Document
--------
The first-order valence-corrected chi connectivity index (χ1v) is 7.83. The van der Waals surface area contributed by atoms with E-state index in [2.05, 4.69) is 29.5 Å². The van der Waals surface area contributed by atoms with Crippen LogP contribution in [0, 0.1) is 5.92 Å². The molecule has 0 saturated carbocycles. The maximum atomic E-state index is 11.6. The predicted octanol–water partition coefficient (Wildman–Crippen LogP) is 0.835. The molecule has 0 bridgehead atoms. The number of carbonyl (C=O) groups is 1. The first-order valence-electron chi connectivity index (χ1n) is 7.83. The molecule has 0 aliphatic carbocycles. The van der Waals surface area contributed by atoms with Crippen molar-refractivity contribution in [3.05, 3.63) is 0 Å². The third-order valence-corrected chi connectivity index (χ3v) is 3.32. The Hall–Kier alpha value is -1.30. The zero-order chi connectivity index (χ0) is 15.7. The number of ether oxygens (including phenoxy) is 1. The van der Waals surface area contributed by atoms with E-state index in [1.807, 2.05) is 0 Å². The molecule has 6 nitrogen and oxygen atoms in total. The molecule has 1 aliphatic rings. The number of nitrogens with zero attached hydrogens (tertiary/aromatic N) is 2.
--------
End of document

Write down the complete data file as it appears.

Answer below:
The first-order valence-corrected chi connectivity index (χ1v) is 7.83. The van der Waals surface area contributed by atoms with E-state index in [2.05, 4.69) is 29.5 Å². The van der Waals surface area contributed by atoms with Crippen LogP contribution in [0, 0.1) is 5.92 Å². The molecule has 0 saturated carbocycles. The maximum atomic E-state index is 11.6. The predicted octanol–water partition coefficient (Wildman–Crippen LogP) is 0.835. The molecule has 0 bridgehead atoms. The number of carbonyl (C=O) groups is 1. The first-order valence-electron chi connectivity index (χ1n) is 7.83. The molecule has 0 aliphatic carbocycles. The van der Waals surface area contributed by atoms with Crippen molar-refractivity contribution in [3.05, 3.63) is 0 Å². The third-order valence-corrected chi connectivity index (χ3v) is 3.32. The Hall–Kier alpha value is -1.30. The zero-order chi connectivity index (χ0) is 15.7. The number of ether oxygens (including phenoxy) is 1. The van der Waals surface area contributed by atoms with E-state index in [1.807, 2.05) is 0 Å². The molecule has 6 nitrogen and oxygen atoms in total. The molecule has 1 aliphatic rings. The number of nitrogens with zero attached hydrogens (tertiary/aromatic N) is 2.